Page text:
AIG and the Federal Reserve Bank of New York are targets of an investigation into whether the overseer had instructed the troubled insurer not to disclose certain key information to the public.
Neil Barofsky, special inspector general for the $700 billion bailout will tell the House Oversight Committee on Wednesday that he has initiated an investigation into whether the New York Fed instructed AIG not to disclose more than a dozen controversial counterparty transactions to the Securities and Exchange Commission. He will try to determine if there was "any misconduct relating to the disclosure or lack thereof" concerning the counterparty transactions. Barofsky also announced an investigation into whether the Federal Reserve fully cooperated with his office in its audit of AIG.
AIG's $181 billion bailout, was headed by Secretary Geithner when the counterparty transactions in question were made. The probe was announced after an audit on AIG issued in November by Barofsky. The audit found that the New York Fed failed to use its clout to negotiate concessions from AIG's business partners. Specifically at issue- $62.1 billion of taxpayer and AIG funds were funneled to 16 banks that were counterparties to AIG insurance contracts-and the fact that this amount represented the full-dollar value of the underlying assets that the counterparties had insured through AIG instead of a better negotiated discounted value which many believe could have easily been negotiated.
AIG/Government payouts to counterparties greater than $1 billion:
Societe Generale $16.5 billion
Goldman Sachs $14 billion
Deutsche Bank $8.5 billion
Merrill Lynch $6.2 billion
Calyon $4.3 billion
UBS $3.8 billion
Deutsche Zentral Genossenschaftsbank $1.8 billion
Barclays $1.5 billion
Bank of Montreal $1.4 billion
Royal Bank of Scotland $1.1 billion
Wachovia $1 billion
More importantly, at issue is the "secretive culture" at the New York Fed in which the overseer attempted to hide information from the public. After the audit was released in November, House Oversight Committee Ranking Member Darrell Issa, R-Calif., asked Barofsky for copies of correspondence between the New York Fed and AIG, but Barofsky told Issa that he couldn't hand over a copy of the records because the New York Fed told him not to share them with the Oversight Committee.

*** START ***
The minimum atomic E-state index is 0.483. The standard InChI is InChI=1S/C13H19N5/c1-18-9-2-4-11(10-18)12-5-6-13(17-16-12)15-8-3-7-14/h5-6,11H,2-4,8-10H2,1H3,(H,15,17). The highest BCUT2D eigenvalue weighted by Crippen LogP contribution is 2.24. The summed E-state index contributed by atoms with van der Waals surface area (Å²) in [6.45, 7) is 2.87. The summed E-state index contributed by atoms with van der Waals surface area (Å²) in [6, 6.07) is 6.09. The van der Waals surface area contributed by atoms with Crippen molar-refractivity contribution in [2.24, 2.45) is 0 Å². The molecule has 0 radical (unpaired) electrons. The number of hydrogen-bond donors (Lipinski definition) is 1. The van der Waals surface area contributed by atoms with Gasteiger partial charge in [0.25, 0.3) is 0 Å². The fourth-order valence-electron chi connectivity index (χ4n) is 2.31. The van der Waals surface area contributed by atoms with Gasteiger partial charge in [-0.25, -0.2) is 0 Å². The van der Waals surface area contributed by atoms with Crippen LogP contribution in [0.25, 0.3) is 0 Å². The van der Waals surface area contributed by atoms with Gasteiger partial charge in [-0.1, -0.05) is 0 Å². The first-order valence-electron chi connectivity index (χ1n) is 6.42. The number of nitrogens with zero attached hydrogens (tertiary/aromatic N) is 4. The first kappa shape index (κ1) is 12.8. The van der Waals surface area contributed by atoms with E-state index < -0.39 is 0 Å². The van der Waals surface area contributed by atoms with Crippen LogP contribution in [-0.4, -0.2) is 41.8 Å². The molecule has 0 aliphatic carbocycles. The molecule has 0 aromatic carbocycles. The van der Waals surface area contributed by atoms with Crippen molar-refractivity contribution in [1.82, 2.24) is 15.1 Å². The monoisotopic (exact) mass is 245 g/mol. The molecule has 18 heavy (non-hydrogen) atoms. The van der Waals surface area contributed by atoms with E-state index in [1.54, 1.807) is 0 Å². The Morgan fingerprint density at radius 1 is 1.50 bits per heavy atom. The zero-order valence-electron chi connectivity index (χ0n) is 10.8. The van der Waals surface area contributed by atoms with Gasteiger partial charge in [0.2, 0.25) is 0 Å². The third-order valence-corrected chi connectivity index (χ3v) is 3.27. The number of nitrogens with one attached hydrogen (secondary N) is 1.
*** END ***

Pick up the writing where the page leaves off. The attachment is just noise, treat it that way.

What were they hiding?
The Committee subpoenaed the New York Fed for the documents earlier this month and recently received 250,000 pages of e-mails and other correspondence. Upon review, the committee found that the New York Fed had urged AIG not to make any reference in its SEC filing that the counterparties had received the dollar-for-dollar value. Giethner's people expressed concern that the details of the counterparty transactions would be made public. In a Nov. 11, 2008, conversation, New York Fed official Alejandro LaTorre urged his colleagues to delete a reference to the full payouts from a request for proposals soliciting administrators for the counterparty transactions.
"As a matter of course, we do not want to disclose that the concession is at par unless absolutely necessary," LaTorre wrote.
It is painfully obvious that the New York Fed was well aware that negotiating with counterparties on a dollar for dollar basis was overpaying. Timothy Geithner and his cronies did all they could to cloak the payments from the Oversight Committee and from the SigTARP because they knew at the time, this would be viewed exactly as the back room dealing it was. Former employees of the wealthiest banks in the world utilizing their influence to flow TARP funds to their brethren who, if negotiating at arms length, would never have received full value.
The Oversight Committee will hold a hearing on the matter on Wednesday at 10 a.m. ET. Barofsky, Geithner, former Treasury Secretary Paulson and the lead attorneys for the New York Fed and AIG are all slated to testify.